[Note: We believe that it has been shown that the conceptual structures of some of the very formal sciences (physical sciences) are fundamentally narrative. We are interested in learning how narrative contributes to the understanding of the sciences without laws and how this reflects back upon sciences with laws. In the end we would like to learn how narrative studies illuminate sciences in general.]


Morgan/Wise: Science without laws

Zabel/Altiero: The role of narrative in teaching evolution, and what makes biology unique

Hurwitz: Should clinical cases be linked to 'myths, fairy tales, parables, and anectotes'?

Thursday, July 9, 2015

Final Session (8.30-12.00)


Chair: Hans Fuchs

Our own research has revolved largely around science learning and the training of teachers involved in primary education. We will briefly discuss the role we believe story construction and storytelling on the one hand and narrative thinking in model construction can have in this realm.


Corni: Narrative in Science Education

Dumont: From forces of nature to physics of dynamical systems


What questions will lead to a productive research agenda for a Center of Narrative Studies in Science?

12.00 Lunch



Annamaria Contini

Metaphors, stories, and knowledge of the world

Session 1

In recent years, metaphors and stories have been the subject of much analysis by scholars of cognitive science. Research has shown that metaphors and stories can be viewed as tools for thinking—both are expressions of imaginative rationality that plays a crucial role in the theory of embodied cognition. This paper starts right from the relationship between metaphors and stories, in the belief that, in a narrative, a metaphor is not only in context but also takes a meaning not reducible to what we might associate with it in isolation. I will argue that narrative is a kind of “connective tissue”: the story organizes image schemas, metaphoric projections, conceptual and linguistic metaphors in terms of a network. I then ask what this process of integration is. To this end, I will discuss some arguments put forth by narratology, comparing them with a thesis developed as part of the narrative theory of the philosopher Paul Ricoeur. On the one hand, we will see the important function that is performed in the narrative by the categories of time, agent, agency, process, and the resulting continuity between stories and scientific forms of thought. On the other hand, we see that narrative does not just characterize (set) the world, giving order and consistency, but also helps to refigure the world, to offer a different image of it. This aspect of narrative also seems important to extend the reach of narrative in science.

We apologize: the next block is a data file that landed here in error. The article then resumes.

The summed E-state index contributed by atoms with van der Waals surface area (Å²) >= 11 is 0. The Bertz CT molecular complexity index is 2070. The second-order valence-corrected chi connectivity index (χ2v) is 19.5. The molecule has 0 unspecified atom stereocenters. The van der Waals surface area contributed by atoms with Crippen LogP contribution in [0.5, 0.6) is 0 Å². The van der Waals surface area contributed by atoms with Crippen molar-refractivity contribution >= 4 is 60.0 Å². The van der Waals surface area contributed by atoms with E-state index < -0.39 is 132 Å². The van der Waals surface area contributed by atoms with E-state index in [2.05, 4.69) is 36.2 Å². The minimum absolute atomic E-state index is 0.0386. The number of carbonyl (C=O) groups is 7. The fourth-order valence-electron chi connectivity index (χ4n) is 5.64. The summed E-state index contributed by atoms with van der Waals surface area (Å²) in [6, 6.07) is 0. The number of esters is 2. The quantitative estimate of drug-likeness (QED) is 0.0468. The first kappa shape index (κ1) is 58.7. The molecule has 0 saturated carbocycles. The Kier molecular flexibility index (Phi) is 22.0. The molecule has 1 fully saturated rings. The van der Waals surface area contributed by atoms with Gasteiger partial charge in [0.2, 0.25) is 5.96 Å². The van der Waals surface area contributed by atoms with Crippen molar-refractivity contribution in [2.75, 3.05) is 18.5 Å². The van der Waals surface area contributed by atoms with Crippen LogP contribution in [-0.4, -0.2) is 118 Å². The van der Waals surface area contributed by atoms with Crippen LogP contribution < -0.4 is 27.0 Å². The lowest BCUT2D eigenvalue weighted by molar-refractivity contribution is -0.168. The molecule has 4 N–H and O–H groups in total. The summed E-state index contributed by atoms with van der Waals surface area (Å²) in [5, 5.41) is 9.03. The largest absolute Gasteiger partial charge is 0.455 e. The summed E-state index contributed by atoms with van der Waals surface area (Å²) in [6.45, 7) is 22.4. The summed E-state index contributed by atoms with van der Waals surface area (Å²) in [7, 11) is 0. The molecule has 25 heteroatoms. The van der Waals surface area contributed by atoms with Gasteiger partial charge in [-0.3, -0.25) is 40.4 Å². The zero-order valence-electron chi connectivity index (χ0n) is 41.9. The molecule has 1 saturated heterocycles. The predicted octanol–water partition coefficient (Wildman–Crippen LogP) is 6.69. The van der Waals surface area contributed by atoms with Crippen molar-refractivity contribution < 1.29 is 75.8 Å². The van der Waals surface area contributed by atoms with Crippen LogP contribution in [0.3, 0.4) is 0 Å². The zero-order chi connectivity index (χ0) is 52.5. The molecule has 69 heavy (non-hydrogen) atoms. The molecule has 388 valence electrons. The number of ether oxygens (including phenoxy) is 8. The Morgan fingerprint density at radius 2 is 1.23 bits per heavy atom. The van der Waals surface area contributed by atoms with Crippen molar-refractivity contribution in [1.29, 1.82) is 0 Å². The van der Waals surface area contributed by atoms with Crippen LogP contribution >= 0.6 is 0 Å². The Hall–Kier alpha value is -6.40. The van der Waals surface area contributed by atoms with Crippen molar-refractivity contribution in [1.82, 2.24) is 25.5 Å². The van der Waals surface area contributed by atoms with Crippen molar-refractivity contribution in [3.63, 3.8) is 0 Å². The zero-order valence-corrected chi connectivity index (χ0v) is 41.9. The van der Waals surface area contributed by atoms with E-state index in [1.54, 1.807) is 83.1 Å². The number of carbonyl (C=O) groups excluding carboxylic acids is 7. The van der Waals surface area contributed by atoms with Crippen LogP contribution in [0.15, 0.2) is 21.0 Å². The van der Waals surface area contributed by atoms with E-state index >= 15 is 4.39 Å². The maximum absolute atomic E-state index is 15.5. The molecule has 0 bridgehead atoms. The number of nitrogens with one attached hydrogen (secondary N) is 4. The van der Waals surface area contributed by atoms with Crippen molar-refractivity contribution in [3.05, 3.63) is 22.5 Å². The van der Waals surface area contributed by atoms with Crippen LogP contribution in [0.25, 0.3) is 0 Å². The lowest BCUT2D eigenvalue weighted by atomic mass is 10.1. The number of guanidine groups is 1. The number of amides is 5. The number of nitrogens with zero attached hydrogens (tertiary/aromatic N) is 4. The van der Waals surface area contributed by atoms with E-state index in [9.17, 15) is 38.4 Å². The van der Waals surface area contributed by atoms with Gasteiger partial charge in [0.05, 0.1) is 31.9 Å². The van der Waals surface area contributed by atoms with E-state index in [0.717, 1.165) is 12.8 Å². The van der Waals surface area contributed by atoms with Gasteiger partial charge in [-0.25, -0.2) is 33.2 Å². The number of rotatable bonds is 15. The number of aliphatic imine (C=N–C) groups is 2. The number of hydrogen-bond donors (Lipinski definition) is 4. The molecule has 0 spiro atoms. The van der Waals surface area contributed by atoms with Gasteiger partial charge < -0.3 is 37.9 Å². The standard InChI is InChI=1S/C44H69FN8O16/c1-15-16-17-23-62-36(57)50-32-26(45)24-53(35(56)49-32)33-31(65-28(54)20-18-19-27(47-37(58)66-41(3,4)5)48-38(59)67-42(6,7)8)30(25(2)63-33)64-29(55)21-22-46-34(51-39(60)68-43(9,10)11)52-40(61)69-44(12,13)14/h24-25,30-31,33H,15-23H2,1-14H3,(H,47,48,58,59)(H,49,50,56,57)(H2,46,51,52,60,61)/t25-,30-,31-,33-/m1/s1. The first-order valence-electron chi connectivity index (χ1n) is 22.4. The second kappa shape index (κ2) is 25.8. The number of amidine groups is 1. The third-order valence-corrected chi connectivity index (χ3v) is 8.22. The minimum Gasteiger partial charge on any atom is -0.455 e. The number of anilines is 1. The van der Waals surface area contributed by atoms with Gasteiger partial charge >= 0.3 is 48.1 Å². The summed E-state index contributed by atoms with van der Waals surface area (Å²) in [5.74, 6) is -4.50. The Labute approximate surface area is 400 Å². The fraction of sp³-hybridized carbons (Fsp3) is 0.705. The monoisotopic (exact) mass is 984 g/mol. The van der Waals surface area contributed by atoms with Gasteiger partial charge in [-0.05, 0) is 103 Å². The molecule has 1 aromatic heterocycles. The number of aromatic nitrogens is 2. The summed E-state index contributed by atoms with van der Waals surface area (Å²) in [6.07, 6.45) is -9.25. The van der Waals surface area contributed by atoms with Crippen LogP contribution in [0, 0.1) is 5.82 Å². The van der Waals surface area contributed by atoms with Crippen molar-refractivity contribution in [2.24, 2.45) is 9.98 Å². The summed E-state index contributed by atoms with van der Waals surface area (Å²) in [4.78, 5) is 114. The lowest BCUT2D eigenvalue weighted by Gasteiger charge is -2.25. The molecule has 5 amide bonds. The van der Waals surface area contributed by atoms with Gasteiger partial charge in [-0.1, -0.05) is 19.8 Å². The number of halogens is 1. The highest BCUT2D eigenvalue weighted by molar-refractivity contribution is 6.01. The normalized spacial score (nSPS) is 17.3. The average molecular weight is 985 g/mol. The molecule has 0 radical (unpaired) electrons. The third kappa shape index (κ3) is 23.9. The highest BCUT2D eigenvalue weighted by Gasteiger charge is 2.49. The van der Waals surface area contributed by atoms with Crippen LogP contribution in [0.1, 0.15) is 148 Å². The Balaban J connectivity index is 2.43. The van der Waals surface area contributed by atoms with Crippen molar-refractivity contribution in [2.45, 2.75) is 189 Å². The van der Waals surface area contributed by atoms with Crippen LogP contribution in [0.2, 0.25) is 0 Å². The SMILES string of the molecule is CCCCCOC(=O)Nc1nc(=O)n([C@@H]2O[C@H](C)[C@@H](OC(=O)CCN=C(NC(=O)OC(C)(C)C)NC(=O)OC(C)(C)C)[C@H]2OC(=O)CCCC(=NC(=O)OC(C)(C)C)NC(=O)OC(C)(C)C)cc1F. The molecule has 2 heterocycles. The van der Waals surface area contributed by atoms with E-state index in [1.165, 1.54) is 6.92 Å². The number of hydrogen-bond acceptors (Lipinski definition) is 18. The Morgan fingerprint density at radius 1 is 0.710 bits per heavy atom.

Hans Fuchs

On Myth, Science, and Narrative — with some thoughts on emotion,
abstraction, time, agency, and forces

Session 1

A part of the argument tying conceptual structures in science to narrative understanding is related to the notion of a mythic, oral language based cultural phase during the development of the human species (Donald, Gebser) and early in childhood when individuals acquire a spoken language (Egan). In oral societies, story seems to be the proper vehicle for carrying and transporting understanding of the world as has been demonstrated in research on mythologies of peoples 'without writing' (Levi-Strauss). If we can show that the origins of the human mind are present in today’s formal sciences, we can create a (further) link between science and narrative.